2016-06-30
She has been called “The Saint of Staten Island.” Ten years ago, Elissa Montanti read a letter from a child on the other side of the world that changed her life--for good.

The letter was a plea for medical help from Kenan Malkic, then 12 years old, who had lost his leg and both arms when, playing soccer, he stepped on a landmine near his home in Bosnia.

Montanti had worked on a fund-raiser for Bosnian children and wanted to do more. She was in the office of former U.N. Bosnian Ambassador Mohamed Sacirbey when the ambassador showed her Kenan’s letter. Montanti immediately found her calling. She began enlisting airlines, hospitals, and a prosthetic manufacturer to donate their services. The boy and his mother came to stay at Elissa's home in Staten Island, N.Y. as he had surgeries and received prosthetic limbs.

But Montanti didn’t stop there. She went to Bosnia and, after a tour of hospitals and orphanages, she brought another child--and then another--to the U.S. for treatment. She founded the Global Medical Relief Fund (GMRF), a nonprofit that works to get free medical help for children hurt or maimed in war or natural disasters. In ten years, GMRF has helped 60 children from Bosnia, El Salvador, Liberia, Mexico City, Niger, Sierra Leone, Iraq, Indonesia, and Pakistan.

“Why do I do this?” Montanti said. “Because it is the right thing to do. How can I not do it? I wouldn’t be able to sleep at night.”

Montanti has made several dangerous trips to Iraq and is currently working to get travel visas for three Iraqi children from the same family. “The youngest is seven and lost both legs up to his torso,” Montanti said. “None of them can walk. They have no crutches, they have no wheelchair, they have no home, they have no nothing.”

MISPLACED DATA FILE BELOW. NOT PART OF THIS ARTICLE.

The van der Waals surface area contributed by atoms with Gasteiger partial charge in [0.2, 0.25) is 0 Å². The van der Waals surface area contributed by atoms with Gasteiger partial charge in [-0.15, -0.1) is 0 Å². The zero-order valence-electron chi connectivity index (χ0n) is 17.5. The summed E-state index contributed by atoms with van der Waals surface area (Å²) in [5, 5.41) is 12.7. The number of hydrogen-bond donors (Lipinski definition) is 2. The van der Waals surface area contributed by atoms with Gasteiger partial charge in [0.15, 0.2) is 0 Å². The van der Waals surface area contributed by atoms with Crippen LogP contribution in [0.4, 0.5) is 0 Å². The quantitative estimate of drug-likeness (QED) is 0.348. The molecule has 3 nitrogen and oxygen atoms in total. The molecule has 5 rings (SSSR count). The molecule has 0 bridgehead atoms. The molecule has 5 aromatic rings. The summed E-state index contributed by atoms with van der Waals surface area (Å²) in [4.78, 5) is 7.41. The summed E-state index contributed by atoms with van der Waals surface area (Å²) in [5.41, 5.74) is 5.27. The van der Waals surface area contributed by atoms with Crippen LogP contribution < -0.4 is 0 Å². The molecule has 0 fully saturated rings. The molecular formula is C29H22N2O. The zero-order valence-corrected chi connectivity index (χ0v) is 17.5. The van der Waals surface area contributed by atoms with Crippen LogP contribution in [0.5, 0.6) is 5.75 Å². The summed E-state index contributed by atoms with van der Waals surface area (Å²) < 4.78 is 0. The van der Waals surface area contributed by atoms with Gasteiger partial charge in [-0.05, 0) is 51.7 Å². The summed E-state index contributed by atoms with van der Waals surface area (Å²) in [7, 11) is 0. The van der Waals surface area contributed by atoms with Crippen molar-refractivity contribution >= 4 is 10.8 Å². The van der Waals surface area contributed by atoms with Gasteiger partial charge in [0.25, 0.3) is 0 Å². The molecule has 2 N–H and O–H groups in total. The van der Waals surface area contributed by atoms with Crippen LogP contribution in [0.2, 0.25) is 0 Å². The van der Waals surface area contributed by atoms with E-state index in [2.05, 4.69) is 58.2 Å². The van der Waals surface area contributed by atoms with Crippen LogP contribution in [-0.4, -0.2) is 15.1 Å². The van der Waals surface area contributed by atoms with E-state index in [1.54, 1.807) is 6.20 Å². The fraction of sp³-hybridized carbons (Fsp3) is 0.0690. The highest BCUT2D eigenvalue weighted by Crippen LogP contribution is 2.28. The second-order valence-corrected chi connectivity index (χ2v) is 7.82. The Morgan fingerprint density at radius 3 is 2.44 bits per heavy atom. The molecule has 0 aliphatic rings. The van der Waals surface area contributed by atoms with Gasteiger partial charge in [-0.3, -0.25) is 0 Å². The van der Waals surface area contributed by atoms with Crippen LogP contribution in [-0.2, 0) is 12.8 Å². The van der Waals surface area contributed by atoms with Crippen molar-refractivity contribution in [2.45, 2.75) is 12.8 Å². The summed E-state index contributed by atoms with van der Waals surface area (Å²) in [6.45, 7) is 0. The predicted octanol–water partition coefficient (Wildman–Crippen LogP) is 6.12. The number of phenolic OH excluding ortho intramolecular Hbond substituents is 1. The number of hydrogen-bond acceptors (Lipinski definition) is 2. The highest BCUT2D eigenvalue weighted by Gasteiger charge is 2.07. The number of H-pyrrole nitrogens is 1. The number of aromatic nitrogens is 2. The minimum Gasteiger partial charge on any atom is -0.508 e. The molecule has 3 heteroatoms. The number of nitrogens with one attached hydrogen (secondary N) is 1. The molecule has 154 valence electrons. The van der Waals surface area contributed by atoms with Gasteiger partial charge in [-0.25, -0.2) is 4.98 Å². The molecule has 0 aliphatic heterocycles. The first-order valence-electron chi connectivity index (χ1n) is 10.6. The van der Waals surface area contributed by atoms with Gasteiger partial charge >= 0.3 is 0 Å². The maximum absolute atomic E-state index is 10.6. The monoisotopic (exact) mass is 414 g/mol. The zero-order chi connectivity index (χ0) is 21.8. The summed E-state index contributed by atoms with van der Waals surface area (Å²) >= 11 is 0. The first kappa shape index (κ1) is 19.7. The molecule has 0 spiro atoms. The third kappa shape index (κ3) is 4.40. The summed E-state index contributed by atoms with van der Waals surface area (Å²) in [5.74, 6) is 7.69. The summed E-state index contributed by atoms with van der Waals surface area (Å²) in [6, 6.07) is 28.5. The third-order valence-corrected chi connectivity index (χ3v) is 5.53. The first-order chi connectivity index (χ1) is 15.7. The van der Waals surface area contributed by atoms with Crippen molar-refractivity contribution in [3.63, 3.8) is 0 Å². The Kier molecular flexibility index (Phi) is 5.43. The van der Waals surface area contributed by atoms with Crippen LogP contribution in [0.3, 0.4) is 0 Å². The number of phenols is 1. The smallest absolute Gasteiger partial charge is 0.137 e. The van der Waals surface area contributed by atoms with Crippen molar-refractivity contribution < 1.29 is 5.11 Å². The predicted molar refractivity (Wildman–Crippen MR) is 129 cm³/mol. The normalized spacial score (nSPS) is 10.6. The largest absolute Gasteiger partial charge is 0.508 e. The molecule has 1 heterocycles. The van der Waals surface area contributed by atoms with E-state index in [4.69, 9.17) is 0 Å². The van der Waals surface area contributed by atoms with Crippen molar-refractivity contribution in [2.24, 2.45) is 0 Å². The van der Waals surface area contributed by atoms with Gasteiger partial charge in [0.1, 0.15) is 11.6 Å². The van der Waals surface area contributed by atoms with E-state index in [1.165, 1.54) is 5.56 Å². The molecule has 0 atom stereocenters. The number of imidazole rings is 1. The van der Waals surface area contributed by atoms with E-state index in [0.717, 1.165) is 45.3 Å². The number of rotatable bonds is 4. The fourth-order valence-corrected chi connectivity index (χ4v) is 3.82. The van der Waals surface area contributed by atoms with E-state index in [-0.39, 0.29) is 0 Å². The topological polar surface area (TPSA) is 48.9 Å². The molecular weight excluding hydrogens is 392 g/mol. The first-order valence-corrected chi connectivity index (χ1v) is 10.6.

But they have Montanti, and the cadre of volunteers she coordinates around the country and around the world. Trying to bring war-zone kids to the States can be a long and discouraging process. “I always succeed,” Montanti says.

Montanti long ago gave up her job to work GMRF’s two phone lines fulltime. “It’s 24-7,” she said. “My husband, God bless him, we live very modestly.” The couple have no children of their own, but many of the children they help stay with them during their treatment. Kenan, now 23 and attending college in the U.S., lives with Montanti and speaks on behalf of the fund. She calls him “my little miracle” and says his determination inspires her.

On Nov. 16 of this year, “To Walk Without Fear,” a documentary film about Kenan, Montanti, and GMRF, premiered at the United Nations. The film was made by Montanti’s nephew, and she hopes it will raise awareness for the plight of injured children everywhere.  This inspiring 70-minute film is available for purchase through www.globmed.org.

“I just try to do the best I can, and I ask God for guidance to help me,” she says.

To learn more about Global Relief Medical Fund, click here.

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